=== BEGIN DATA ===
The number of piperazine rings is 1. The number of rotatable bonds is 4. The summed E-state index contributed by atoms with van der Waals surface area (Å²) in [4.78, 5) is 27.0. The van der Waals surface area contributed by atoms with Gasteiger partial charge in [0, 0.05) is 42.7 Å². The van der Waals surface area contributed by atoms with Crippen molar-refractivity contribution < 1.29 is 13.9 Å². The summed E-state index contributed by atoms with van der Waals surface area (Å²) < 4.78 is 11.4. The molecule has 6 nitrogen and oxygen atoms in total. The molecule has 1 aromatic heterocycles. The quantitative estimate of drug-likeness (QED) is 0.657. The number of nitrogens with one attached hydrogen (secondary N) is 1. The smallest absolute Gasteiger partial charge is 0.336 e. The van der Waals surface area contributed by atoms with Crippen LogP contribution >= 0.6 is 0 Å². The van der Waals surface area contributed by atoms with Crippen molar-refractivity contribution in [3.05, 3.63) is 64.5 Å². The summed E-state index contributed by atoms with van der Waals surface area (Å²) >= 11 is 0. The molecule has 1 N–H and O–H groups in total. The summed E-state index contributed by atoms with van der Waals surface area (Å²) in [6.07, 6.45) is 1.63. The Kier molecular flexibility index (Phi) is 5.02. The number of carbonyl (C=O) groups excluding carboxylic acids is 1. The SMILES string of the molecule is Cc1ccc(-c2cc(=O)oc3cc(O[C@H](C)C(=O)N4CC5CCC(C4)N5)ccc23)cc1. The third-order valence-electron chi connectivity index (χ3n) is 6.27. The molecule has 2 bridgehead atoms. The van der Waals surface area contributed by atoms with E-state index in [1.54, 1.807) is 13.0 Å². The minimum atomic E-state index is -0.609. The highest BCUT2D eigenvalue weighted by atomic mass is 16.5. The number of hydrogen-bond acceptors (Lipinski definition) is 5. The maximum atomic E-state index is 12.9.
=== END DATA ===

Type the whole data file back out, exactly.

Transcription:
The number of piperazine rings is 1. The number of rotatable bonds is 4. The summed E-state index contributed by atoms with van der Waals surface area (Å²) in [4.78, 5) is 27.0. The van der Waals surface area contributed by atoms with Gasteiger partial charge in [0, 0.05) is 42.7 Å². The van der Waals surface area contributed by atoms with Crippen molar-refractivity contribution < 1.29 is 13.9 Å². The summed E-state index contributed by atoms with van der Waals surface area (Å²) < 4.78 is 11.4. The molecule has 6 nitrogen and oxygen atoms in total. The molecule has 1 aromatic heterocycles. The quantitative estimate of drug-likeness (QED) is 0.657. The number of nitrogens with one attached hydrogen (secondary N) is 1. The smallest absolute Gasteiger partial charge is 0.336 e. The van der Waals surface area contributed by atoms with Crippen LogP contribution >= 0.6 is 0 Å². The van der Waals surface area contributed by atoms with Crippen molar-refractivity contribution in [3.05, 3.63) is 64.5 Å². The summed E-state index contributed by atoms with van der Waals surface area (Å²) >= 11 is 0. The molecule has 1 N–H and O–H groups in total. The summed E-state index contributed by atoms with van der Waals surface area (Å²) in [6.07, 6.45) is 1.63. The Kier molecular flexibility index (Phi) is 5.02. The number of carbonyl (C=O) groups excluding carboxylic acids is 1. The SMILES string of the molecule is Cc1ccc(-c2cc(=O)oc3cc(O[C@H](C)C(=O)N4CC5CCC(C4)N5)ccc23)cc1. The third-order valence-electron chi connectivity index (χ3n) is 6.27. The molecule has 2 bridgehead atoms. The van der Waals surface area contributed by atoms with E-state index in [1.54, 1.807) is 13.0 Å². The minimum atomic E-state index is -0.609. The highest BCUT2D eigenvalue weighted by atomic mass is 16.5. The number of hydrogen-bond acceptors (Lipinski definition) is 5. The maximum atomic E-state index is 12.9.